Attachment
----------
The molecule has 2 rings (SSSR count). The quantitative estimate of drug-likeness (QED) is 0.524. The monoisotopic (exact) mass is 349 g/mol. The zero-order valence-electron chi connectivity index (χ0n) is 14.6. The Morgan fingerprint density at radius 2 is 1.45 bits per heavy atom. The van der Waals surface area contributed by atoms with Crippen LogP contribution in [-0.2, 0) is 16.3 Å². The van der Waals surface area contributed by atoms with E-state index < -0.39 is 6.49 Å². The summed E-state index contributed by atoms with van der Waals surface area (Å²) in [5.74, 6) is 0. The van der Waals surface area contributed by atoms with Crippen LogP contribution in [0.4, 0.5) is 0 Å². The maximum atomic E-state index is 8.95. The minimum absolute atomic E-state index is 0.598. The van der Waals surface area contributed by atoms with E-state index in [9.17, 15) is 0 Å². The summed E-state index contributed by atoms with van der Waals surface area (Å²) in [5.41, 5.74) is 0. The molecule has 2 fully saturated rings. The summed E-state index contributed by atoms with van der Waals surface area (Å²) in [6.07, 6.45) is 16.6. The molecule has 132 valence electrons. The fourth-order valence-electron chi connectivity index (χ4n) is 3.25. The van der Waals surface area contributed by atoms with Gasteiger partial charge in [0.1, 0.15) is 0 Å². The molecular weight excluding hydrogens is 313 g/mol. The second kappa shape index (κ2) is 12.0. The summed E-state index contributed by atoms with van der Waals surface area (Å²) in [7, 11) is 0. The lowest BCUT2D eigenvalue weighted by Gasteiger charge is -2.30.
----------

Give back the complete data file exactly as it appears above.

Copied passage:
The molecule has 2 rings (SSSR count). The quantitative estimate of drug-likeness (QED) is 0.524. The monoisotopic (exact) mass is 349 g/mol. The zero-order valence-electron chi connectivity index (χ0n) is 14.6. The Morgan fingerprint density at radius 2 is 1.45 bits per heavy atom. The van der Waals surface area contributed by atoms with Crippen LogP contribution in [-0.2, 0) is 16.3 Å². The van der Waals surface area contributed by atoms with E-state index < -0.39 is 6.49 Å². The summed E-state index contributed by atoms with van der Waals surface area (Å²) in [5.74, 6) is 0. The van der Waals surface area contributed by atoms with Crippen LogP contribution in [0.4, 0.5) is 0 Å². The maximum atomic E-state index is 8.95. The minimum absolute atomic E-state index is 0.598. The van der Waals surface area contributed by atoms with E-state index in [9.17, 15) is 0 Å². The summed E-state index contributed by atoms with van der Waals surface area (Å²) in [5.41, 5.74) is 0. The molecule has 2 fully saturated rings. The summed E-state index contributed by atoms with van der Waals surface area (Å²) in [6.07, 6.45) is 16.6. The molecule has 132 valence electrons. The fourth-order valence-electron chi connectivity index (χ4n) is 3.25. The van der Waals surface area contributed by atoms with Gasteiger partial charge in [0.1, 0.15) is 0 Å². The molecular weight excluding hydrogens is 313 g/mol. The second kappa shape index (κ2) is 12.0. The summed E-state index contributed by atoms with van der Waals surface area (Å²) in [7, 11) is 0. The lowest BCUT2D eigenvalue weighted by Gasteiger charge is -2.30.